Scientists in Antarctica have harvested their first crop of vegetables grown without earth, daylight or pesticides as part of a project designed to help astronauts cultivate fresh food on other planets.
Researchers at Germany’s Neumayer Station III say they’ve picked 3.6 kilograms (8 pounds) of salad greens, 18 cucumbers and 70 radishes grown inside a high-tech greenhouse as temperatures outside dropped below -20 degrees Celsius (-4 Fahrenheit).
The German Aerospace Center DLR, which coordinates the project, said Thursday that by May scientists hope to harvest 4-5 kilograms of fruit and vegetables a week.
While NASA has successfully grown greens on the International Space Station, DLR’s Daniel Schubert says the Antarctic project aims to produce a wider range of vegetables that might one day be grown on Mars or the Moon. VOA
If your child does not like to eat vegetables, a new gaming app may be of help. Researchers have developed the app designed to entice kids to healthy eating options through exposure to various vegetables.
Named Vegetable Maths Masters, the app unveils the world of vegetables for children between the ages of 3 and 7 years via a maths gaming app where children can practise core maths skills.
Depending on the child’s age they can count with vegetables, draw numbers with vegetables, add/subtract with vegetables and practise multiplication and division.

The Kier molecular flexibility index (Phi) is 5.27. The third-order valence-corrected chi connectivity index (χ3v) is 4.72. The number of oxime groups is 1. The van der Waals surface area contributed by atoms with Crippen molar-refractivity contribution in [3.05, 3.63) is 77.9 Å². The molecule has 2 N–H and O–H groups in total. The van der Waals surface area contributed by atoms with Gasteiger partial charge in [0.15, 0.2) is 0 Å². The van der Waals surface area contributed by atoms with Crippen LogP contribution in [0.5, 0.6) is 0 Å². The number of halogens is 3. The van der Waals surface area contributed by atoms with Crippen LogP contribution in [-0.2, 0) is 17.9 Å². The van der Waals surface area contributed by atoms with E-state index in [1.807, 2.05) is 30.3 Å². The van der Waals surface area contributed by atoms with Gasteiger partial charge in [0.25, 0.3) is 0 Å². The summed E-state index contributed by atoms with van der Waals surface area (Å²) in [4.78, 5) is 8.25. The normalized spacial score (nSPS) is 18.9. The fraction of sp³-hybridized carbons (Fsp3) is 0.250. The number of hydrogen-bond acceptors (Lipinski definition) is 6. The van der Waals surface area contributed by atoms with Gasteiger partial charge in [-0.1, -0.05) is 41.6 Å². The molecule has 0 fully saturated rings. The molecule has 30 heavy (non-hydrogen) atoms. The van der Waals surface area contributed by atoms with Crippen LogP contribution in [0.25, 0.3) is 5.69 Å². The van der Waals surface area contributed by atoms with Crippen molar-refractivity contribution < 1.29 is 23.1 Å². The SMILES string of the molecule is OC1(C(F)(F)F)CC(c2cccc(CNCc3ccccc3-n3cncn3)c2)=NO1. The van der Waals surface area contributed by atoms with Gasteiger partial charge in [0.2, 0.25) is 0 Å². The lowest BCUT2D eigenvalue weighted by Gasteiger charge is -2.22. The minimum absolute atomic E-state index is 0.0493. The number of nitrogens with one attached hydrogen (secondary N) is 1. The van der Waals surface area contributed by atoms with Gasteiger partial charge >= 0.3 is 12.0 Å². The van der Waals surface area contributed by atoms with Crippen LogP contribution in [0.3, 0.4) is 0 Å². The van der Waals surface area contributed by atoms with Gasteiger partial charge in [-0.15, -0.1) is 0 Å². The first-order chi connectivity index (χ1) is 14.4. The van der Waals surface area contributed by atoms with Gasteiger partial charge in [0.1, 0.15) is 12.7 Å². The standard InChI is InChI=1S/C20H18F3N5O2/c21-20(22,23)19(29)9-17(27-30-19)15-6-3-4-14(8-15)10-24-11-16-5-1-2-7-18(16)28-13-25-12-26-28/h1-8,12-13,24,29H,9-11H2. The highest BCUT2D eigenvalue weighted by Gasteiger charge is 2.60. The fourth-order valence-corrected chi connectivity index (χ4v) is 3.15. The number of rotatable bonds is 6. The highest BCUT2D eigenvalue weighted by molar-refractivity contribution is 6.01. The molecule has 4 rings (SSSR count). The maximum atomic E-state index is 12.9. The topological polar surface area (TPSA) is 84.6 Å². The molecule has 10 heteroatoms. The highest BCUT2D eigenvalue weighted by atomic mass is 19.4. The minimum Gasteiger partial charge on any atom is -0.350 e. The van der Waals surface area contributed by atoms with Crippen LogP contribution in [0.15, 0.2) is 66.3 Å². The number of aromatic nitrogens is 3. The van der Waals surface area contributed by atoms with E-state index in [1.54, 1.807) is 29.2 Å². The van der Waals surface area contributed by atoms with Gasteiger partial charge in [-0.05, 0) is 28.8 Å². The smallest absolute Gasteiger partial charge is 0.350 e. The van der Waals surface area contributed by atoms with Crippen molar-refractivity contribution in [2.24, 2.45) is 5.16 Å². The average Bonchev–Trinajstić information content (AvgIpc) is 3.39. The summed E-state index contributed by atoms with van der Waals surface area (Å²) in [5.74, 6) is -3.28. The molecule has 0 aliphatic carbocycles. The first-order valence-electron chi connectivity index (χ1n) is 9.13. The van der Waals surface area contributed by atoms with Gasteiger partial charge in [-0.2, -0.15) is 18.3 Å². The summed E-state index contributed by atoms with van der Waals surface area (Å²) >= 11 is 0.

“We have developed an app which draws on psychological research to integrate different methods known to increase interest in vegetables and eagerness to try them,” one of the researchers Claire Farrow from Aston University in Britain said in a statement.
“Social norms also influence food preferences, for example if child characters in the game like and enjoy eating vegetables, research suggests that children are more likely to try them,” Farrow added.
In order to play, the kids need to choose a character, then feed it 10 different vegetables after which, the character gives a positive feedback. They earn stars as they complete problems which can be traded for props to decorate an animated vegetable.
Parents get a say in the game too, by selecting the vegetables (from a choice of 10) they want their children to play with.
“The game is based around psychological research which suggests that children become less weary of vegetables and more willing to taste them the more that they are repeatedly exposed to them,” Farrow added.
The free app is available for download from iTunes and Android, the Aston University statement added. (IANS)